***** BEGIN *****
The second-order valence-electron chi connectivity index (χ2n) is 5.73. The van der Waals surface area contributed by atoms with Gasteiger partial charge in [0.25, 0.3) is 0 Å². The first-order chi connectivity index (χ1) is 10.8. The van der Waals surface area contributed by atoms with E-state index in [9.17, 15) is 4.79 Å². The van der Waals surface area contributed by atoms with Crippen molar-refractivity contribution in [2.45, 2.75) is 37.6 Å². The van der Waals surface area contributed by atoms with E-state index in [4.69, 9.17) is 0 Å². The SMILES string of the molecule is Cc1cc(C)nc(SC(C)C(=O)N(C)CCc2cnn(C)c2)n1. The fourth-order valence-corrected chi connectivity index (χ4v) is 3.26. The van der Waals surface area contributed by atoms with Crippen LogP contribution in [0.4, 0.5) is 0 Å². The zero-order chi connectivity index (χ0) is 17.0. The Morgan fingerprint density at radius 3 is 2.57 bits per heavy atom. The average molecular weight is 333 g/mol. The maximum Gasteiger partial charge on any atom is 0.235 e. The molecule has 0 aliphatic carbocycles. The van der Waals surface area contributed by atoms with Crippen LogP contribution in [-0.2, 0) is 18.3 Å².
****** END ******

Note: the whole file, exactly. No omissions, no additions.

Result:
The second-order valence-electron chi connectivity index (χ2n) is 5.73. The van der Waals surface area contributed by atoms with Gasteiger partial charge in [0.25, 0.3) is 0 Å². The first-order chi connectivity index (χ1) is 10.8. The van der Waals surface area contributed by atoms with E-state index in [9.17, 15) is 4.79 Å². The van der Waals surface area contributed by atoms with Crippen molar-refractivity contribution in [2.45, 2.75) is 37.6 Å². The van der Waals surface area contributed by atoms with E-state index in [4.69, 9.17) is 0 Å². The SMILES string of the molecule is Cc1cc(C)nc(SC(C)C(=O)N(C)CCc2cnn(C)c2)n1. The fourth-order valence-corrected chi connectivity index (χ4v) is 3.26. The van der Waals surface area contributed by atoms with Crippen LogP contribution in [0.4, 0.5) is 0 Å². The zero-order chi connectivity index (χ0) is 17.0. The Morgan fingerprint density at radius 3 is 2.57 bits per heavy atom. The average molecular weight is 333 g/mol. The maximum Gasteiger partial charge on any atom is 0.235 e. The molecule has 0 aliphatic carbocycles. The van der Waals surface area contributed by atoms with Crippen LogP contribution in [-0.2, 0) is 18.3 Å².